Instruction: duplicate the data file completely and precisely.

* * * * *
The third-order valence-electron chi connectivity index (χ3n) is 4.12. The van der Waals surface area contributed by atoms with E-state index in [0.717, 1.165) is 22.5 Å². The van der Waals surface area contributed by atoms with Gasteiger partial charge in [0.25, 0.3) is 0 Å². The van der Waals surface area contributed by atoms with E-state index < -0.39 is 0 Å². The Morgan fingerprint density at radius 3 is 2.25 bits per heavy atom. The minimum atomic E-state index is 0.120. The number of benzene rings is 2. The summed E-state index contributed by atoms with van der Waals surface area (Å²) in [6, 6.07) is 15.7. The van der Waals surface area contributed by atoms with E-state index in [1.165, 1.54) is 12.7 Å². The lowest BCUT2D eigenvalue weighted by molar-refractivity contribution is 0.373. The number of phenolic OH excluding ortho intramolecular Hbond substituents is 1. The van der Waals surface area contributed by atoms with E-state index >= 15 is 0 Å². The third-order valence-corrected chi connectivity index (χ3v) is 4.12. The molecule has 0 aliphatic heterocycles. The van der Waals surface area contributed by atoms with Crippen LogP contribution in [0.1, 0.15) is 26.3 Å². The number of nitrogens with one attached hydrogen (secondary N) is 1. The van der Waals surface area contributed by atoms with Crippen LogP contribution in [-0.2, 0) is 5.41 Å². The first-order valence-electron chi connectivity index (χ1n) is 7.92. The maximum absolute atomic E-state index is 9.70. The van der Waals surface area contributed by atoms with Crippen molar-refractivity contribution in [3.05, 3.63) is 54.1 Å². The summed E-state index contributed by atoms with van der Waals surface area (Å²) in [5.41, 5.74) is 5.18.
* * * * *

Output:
The third-order valence-electron chi connectivity index (χ3n) is 4.12. The van der Waals surface area contributed by atoms with E-state index in [0.717, 1.165) is 22.5 Å². The van der Waals surface area contributed by atoms with Gasteiger partial charge in [0.25, 0.3) is 0 Å². The van der Waals surface area contributed by atoms with E-state index < -0.39 is 0 Å². The Morgan fingerprint density at radius 3 is 2.25 bits per heavy atom. The minimum atomic E-state index is 0.120. The number of benzene rings is 2. The summed E-state index contributed by atoms with van der Waals surface area (Å²) in [6, 6.07) is 15.7. The van der Waals surface area contributed by atoms with E-state index in [1.165, 1.54) is 12.7 Å². The lowest BCUT2D eigenvalue weighted by molar-refractivity contribution is 0.373. The number of phenolic OH excluding ortho intramolecular Hbond substituents is 1. The van der Waals surface area contributed by atoms with E-state index >= 15 is 0 Å². The third-order valence-corrected chi connectivity index (χ3v) is 4.12. The molecule has 0 aliphatic heterocycles. The van der Waals surface area contributed by atoms with Crippen LogP contribution in [0.1, 0.15) is 26.3 Å². The number of nitrogens with one attached hydrogen (secondary N) is 1. The van der Waals surface area contributed by atoms with Crippen LogP contribution in [-0.2, 0) is 5.41 Å². The first-order valence-electron chi connectivity index (χ1n) is 7.92. The maximum absolute atomic E-state index is 9.70. The van der Waals surface area contributed by atoms with Crippen molar-refractivity contribution in [3.05, 3.63) is 54.1 Å². The summed E-state index contributed by atoms with van der Waals surface area (Å²) in [5.41, 5.74) is 5.18.